Californian tourists lean the hard way that sea lions may be cute, but they aren't your friends

Sea lion on beach at La Jolla, California
(Image credit: Getty Images)

Sea lions might look sweet, but they have a powerful bite and can lash out if threatened, so it's important to always give them plenty of space – unlike a group of beachgoers who were spotted in La Jolla, California recently. In a video shared online recently, the vacationers decided to stop beside a huge colony of sea lions basking on a beach, taking in turns posing for photos with the animals. The sea lions tolerate this behavior for a while, but after a woman almost sits on one creature's nose they become distressed, barking and sending her running.

The clip, which you can watch below, was shared last week via Instagram account TouronsOfNationalParks, which calls out bad behavior at sites of natural beauty around the world.

In California, sea lions are protected under the Marine Mammal Protection Act, with NOAA Fisheries overseeing their conservation.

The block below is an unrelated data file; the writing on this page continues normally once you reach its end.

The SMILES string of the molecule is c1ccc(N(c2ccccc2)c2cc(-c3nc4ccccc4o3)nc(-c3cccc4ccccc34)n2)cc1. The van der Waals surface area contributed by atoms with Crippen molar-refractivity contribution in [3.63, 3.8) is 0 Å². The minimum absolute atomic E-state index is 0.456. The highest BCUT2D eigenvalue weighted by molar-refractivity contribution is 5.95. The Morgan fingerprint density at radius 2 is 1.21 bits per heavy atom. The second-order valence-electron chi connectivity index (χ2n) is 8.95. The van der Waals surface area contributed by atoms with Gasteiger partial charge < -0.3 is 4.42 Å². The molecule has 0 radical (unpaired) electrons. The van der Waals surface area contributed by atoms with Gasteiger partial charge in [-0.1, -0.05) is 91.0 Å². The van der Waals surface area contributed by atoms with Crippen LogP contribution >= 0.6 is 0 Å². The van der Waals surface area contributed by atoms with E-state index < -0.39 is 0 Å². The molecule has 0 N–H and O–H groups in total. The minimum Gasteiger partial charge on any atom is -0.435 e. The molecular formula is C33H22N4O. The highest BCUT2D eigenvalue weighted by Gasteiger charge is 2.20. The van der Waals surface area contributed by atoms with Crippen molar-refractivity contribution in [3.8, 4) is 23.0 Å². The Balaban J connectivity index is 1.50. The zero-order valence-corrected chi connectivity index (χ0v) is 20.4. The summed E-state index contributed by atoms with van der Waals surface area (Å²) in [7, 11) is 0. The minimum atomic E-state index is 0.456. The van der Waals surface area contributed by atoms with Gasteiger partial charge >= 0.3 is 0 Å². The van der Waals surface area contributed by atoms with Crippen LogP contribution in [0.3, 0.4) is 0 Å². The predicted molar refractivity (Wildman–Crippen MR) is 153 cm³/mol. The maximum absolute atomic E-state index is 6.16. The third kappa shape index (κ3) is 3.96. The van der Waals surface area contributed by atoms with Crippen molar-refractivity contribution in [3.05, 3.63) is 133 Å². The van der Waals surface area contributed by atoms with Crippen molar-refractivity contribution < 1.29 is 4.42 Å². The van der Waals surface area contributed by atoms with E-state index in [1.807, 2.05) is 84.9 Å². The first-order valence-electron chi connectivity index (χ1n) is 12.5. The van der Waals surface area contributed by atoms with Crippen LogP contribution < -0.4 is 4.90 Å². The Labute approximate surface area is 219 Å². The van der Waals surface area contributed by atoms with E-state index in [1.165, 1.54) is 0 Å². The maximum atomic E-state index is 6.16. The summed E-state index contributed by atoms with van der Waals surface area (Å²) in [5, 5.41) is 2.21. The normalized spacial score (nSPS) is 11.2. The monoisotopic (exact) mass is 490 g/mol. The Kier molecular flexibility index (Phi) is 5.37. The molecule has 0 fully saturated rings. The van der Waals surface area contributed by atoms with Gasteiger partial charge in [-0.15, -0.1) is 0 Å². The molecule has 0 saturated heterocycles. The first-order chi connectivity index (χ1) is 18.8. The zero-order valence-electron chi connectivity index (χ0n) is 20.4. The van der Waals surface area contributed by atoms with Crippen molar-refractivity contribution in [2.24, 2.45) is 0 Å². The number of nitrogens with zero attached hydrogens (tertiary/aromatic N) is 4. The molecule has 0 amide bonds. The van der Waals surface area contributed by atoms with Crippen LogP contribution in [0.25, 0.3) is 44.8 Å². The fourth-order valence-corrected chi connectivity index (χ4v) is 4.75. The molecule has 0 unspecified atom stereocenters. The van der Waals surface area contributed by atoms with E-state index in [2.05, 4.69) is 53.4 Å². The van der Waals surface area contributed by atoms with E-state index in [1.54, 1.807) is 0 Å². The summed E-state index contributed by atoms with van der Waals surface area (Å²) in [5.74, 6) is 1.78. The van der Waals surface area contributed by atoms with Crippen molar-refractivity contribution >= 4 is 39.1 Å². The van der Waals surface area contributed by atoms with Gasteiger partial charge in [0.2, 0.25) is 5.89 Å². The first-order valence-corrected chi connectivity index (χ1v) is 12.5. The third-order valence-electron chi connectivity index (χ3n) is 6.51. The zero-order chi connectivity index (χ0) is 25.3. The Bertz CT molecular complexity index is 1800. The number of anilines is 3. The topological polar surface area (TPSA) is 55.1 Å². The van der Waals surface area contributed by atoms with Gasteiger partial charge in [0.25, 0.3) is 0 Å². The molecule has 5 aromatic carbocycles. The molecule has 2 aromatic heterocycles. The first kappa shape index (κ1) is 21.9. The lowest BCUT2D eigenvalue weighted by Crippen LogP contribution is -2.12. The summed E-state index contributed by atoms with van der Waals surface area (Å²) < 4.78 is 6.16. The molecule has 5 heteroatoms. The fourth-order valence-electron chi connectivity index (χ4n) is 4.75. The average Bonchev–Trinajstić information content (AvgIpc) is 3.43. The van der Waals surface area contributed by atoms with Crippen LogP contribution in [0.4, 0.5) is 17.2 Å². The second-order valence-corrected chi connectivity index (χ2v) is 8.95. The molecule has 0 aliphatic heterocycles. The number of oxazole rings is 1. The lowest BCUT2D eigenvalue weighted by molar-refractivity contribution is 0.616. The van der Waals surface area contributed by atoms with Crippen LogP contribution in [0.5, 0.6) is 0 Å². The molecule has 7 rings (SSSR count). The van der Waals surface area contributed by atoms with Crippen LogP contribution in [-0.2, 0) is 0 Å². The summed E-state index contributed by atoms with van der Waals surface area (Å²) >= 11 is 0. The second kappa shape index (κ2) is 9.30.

"As humans interact more with seals and sea lions, they risk disturbing or injuring these animals," warns the government authority, which outlines rules for watching them safely and responsibly.

"Animals may become stressed and repeated interruptions by you and others may be harmful to their health or cause abandonment. Bring your binoculars and enjoy them from a safe viewing distance to protect their health and yours."

Sea lions also have a nasty bite, and like any other wild animal, they can lash out if they or their young are threatened. NOAA Fisheries specifically warns holidaymakers against trying to take selfies with the animals for this reason.

"They have sharp teeth, sharp claws, and are potentially dangerous and very capable of inflicting bodily harm. If they feel threatened, or stressed, they will react, and you do not want to be in their way if they do," say officials. "Obey federal law and resist the desire to get too close."

Cat Ellis

Cat is the editor of Advnture, She’s been a journalist for 15 years, and was fitness and wellbeing editor on TechRadar before joining the Advnture team in 2022. She’s a UK Athletics qualified run leader, and in her spare time enjoys nothing more than lacing up her shoes and hitting the roads and trails (the muddier, the better), usually wearing at least two sports watches.